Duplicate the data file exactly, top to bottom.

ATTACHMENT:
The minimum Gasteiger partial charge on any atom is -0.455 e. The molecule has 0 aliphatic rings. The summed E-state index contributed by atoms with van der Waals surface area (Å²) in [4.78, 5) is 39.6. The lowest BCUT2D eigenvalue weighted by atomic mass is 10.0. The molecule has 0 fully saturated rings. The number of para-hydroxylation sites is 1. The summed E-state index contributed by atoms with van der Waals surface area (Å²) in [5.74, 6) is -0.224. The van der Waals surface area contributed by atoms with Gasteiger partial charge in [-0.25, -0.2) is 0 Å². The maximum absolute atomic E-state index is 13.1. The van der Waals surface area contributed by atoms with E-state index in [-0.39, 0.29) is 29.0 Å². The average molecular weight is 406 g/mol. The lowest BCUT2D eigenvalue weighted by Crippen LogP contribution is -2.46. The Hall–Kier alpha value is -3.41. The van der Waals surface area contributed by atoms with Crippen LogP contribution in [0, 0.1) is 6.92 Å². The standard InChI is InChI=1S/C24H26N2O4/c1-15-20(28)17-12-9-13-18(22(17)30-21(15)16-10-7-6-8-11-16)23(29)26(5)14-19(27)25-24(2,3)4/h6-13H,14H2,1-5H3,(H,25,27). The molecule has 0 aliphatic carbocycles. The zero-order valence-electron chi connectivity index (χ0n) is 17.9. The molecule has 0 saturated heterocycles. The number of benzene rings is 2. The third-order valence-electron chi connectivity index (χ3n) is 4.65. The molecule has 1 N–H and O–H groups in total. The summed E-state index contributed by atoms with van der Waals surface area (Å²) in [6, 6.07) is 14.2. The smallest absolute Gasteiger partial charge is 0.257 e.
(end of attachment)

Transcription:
The minimum Gasteiger partial charge on any atom is -0.455 e. The molecule has 0 aliphatic rings. The summed E-state index contributed by atoms with van der Waals surface area (Å²) in [4.78, 5) is 39.6. The lowest BCUT2D eigenvalue weighted by atomic mass is 10.0. The molecule has 0 fully saturated rings. The number of para-hydroxylation sites is 1. The summed E-state index contributed by atoms with van der Waals surface area (Å²) in [5.74, 6) is -0.224. The van der Waals surface area contributed by atoms with Gasteiger partial charge in [-0.25, -0.2) is 0 Å². The maximum absolute atomic E-state index is 13.1. The van der Waals surface area contributed by atoms with E-state index in [-0.39, 0.29) is 29.0 Å². The average molecular weight is 406 g/mol. The lowest BCUT2D eigenvalue weighted by Crippen LogP contribution is -2.46. The Hall–Kier alpha value is -3.41. The van der Waals surface area contributed by atoms with Crippen LogP contribution in [0, 0.1) is 6.92 Å². The standard InChI is InChI=1S/C24H26N2O4/c1-15-20(28)17-12-9-13-18(22(17)30-21(15)16-10-7-6-8-11-16)23(29)26(5)14-19(27)25-24(2,3)4/h6-13H,14H2,1-5H3,(H,25,27). The molecule has 0 aliphatic carbocycles. The zero-order valence-electron chi connectivity index (χ0n) is 17.9. The molecule has 0 saturated heterocycles. The number of benzene rings is 2. The third-order valence-electron chi connectivity index (χ3n) is 4.65. The molecule has 1 N–H and O–H groups in total. The summed E-state index contributed by atoms with van der Waals surface area (Å²) in [6, 6.07) is 14.2. The smallest absolute Gasteiger partial charge is 0.257 e.